The Israeli army has begun sending home reserve soldiers who had been called up for a planned military offensive against the Gaza Strip. Observers say this is further evidence that the operation, which had been proposed following a Palestinian suicide bombing, has been called off for the time being.
Israeli Prime Minister Ariel Sharon is retreating from a planned Gaza Strip offensive under pressure from the United States and amid dissent over the operation among the country's generals.
Residents in Gaza, home to one million Palestinians, had been bracing themselves for an Israeli military assault since last week, following a suicide bombing in a Tel Aviv pool hall that killed 15 Israelis, along with the bomber.
But Israeli army generals feared such a campaign could end in disaster, with wanted Palestinian militants having already gone into hiding, and the potential for high numbers of casualties on both sides.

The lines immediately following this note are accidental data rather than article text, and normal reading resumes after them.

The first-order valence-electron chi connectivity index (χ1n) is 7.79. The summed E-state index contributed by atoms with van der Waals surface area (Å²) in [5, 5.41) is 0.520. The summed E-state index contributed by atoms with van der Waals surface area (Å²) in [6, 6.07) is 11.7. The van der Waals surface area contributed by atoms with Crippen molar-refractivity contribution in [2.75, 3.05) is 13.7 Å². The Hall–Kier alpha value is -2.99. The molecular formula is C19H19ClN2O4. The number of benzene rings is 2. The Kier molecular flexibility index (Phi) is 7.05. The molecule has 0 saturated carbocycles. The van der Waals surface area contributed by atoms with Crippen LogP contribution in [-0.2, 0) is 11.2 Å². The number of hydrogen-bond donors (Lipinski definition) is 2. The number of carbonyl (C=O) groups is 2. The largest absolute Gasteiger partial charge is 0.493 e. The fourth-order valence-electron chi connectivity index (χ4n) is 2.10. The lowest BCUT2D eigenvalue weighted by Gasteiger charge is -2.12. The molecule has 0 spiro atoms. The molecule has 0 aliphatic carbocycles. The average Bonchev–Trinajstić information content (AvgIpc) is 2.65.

Israeli Defense Minister Binyamin Ben-Eliezer confirmed that the operation had been called off for the time being.
He says that every effort should first be made to see whether the Palestinians were willing to return to the path of peaceful negotiations.
At the same time, he says, Israel would not hesitate to revive the option of a military action in the Gaza Strip, if Palestinians renewed their attacks against citizens of the Jewish state.
As plans for the Gaza operation were scrapped, Prime Minister Sharon faced a key battle over policy issues with his right-wing Likud party.
Mr. Sharon has said that he supports the establishment of a Palestinian state, following the cessation of hostilities.
Supporters of former Israeli prime minister Benjamin Netanyahu, however, are pushing for a resolution in the Likud that would prevent the party from ever supporting the founding of such a state.